Program Evaluation Project Fosters A Community of Faculty and Student Scholars

2.50
Hdl Handle:
http://hdl.handle.net/10755/149167
Type:
Presentation
Title:
Program Evaluation Project Fosters A Community of Faculty and Student Scholars
Abstract:
Program Evaluation Project Fosters A Community of Faculty and Student Scholars
Conference Sponsor:Sigma Theta Tau International
Conference Year:2001
Conference Date:November 10 - 14, 2001
Author:Heinrich, Kathleen
P.I. Institution Name:University of Hartford
After this presentation, participants will be able to: 1. describe the design of a program evaluation project that involved faculty and masters students in collecting and analyzing qualitative, focus group data while gathering outcome data from graduating students, 2. assess the applicability of this design for their own programs. OBJECTIVE: The purpose of this presentation is to share an innovative, hermeneutic, program evaluation project. Schools of nursing across the country are searching for qualitative and naturalistic measures of programmatic outcomes to evaluate the effectiveness of their curricula. According to Nancy Diekelmann (1991), curriculum is a living phenomena that includes students' relationships with faculty as well as teaching strategies, coursework, and clinical practica. This project simultaneously involved faculty and masters students in collecting and analyzing qualitative, focus group data while gathering evaluation data from graduating students to empirically ground curricular change. DESIGN, SAMPLE & METHOD: Both an educational innovation and a collaborative research strategy, this project engaged UH faculty and masters students as co-researchers in exploring the lived experiences of nurses graduating from the RN-BSN and MSN program. In Fall 1999 an internal grant and a successful review by the University Human Subjects Committee allowed three faculty members to initiate this project by inviting two graduate students to join them as researchers. In Spring 2000, all masters students enrolled in their final research course were invited to join this project. Using the Bennett Method, 17 masters student volunteers actually learned how to facilitate focus groups by participating in a focus group that was conducted by the researchers. Answering the same questions they would subsequently pose to groups of participating students allowed them to tell their own stories thereby deepening their reflexivity. In the process they became aware of their biases and refined the interview schedule of questions. In April 2000, master’s student facilitators conducted 8 focus groups composed of a total of 61 graduating, RN-BSN and MSN students. All group discussions were audio taped and transcribed verbatim. In October 2000, the researchers trained master’s student facilitators to analyze focus group transcripts following the steps outlined by Morgan and Kreuger (1999). Teamed with a researcher, master’s student facilitators analyzed the data from the focus group(s) they conducted. Salient themes were surfaced using Van Manen's (1990) phenomenological approach. Researchers and master’s student facilitators compared themes and recommendations for programmatic changes across groups. They are currently collaborating on disseminating the findings. FINDINGS: The most salient finding is that Diekelmann's broad definition of curriculum, as relationships between faculty and students, is supported by this research. After participating in this collaborative project from design to dissemination with faculty, master’s students see themselves as researchers within a community of scholarly caring. Examples of empirically grounded, curricular revisions will be shared that have as much to do with faculty-student relationships as they do with teaching strategies or course design. CONCLUSIONS & IMPLICATIONS: Bunkers (2000) maintains that nurse-scholars in the 21rst century must be learned and be mentored by communities of faculty and student scholars. This project can serve as a model for other nurse educators who wish to foster students', scholarly development by collaborating with them in educational, evaluation research that can guide the revisioning of curricula.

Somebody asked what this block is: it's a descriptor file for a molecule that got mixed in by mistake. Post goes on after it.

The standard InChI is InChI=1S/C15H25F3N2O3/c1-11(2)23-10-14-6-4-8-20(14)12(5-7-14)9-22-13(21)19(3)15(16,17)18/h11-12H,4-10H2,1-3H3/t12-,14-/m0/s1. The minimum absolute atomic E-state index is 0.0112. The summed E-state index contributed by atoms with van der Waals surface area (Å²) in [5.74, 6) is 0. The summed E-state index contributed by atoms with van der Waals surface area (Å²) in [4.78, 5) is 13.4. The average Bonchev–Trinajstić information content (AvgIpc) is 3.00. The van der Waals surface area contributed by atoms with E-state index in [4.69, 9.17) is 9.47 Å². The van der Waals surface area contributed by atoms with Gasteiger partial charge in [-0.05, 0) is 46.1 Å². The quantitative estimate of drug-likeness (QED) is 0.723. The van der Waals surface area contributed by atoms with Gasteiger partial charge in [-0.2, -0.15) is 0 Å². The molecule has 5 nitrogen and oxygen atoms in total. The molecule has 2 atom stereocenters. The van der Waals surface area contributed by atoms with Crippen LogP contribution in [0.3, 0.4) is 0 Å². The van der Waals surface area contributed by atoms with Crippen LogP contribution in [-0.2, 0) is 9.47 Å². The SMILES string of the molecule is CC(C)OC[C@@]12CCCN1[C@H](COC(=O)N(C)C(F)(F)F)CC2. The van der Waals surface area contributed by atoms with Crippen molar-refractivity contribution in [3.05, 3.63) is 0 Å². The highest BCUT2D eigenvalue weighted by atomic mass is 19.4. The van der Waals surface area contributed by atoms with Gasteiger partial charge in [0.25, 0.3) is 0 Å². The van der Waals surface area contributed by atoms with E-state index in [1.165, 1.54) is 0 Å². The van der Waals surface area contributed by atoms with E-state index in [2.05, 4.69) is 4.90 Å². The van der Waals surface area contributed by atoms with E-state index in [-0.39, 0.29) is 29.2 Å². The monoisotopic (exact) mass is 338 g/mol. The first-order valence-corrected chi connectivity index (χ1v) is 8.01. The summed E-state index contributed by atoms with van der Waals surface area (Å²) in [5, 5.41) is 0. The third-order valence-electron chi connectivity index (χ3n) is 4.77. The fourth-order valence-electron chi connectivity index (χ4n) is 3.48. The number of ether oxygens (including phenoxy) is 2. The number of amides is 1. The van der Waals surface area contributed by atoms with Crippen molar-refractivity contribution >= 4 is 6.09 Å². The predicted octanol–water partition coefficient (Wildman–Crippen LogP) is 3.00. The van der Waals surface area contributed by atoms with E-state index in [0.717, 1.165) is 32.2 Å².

Repository Posting Date:
26-Oct-2011
Date of Publication:
10-Nov-2001
Sponsors:
Sigma Theta Tau International

Full metadata record

DC FieldValue Language
dc.typePresentationen_GB
dc.titleProgram Evaluation Project Fosters A Community of Faculty and Student Scholarsen_GB
dc.identifier.urihttp://hdl.handle.net/10755/149167-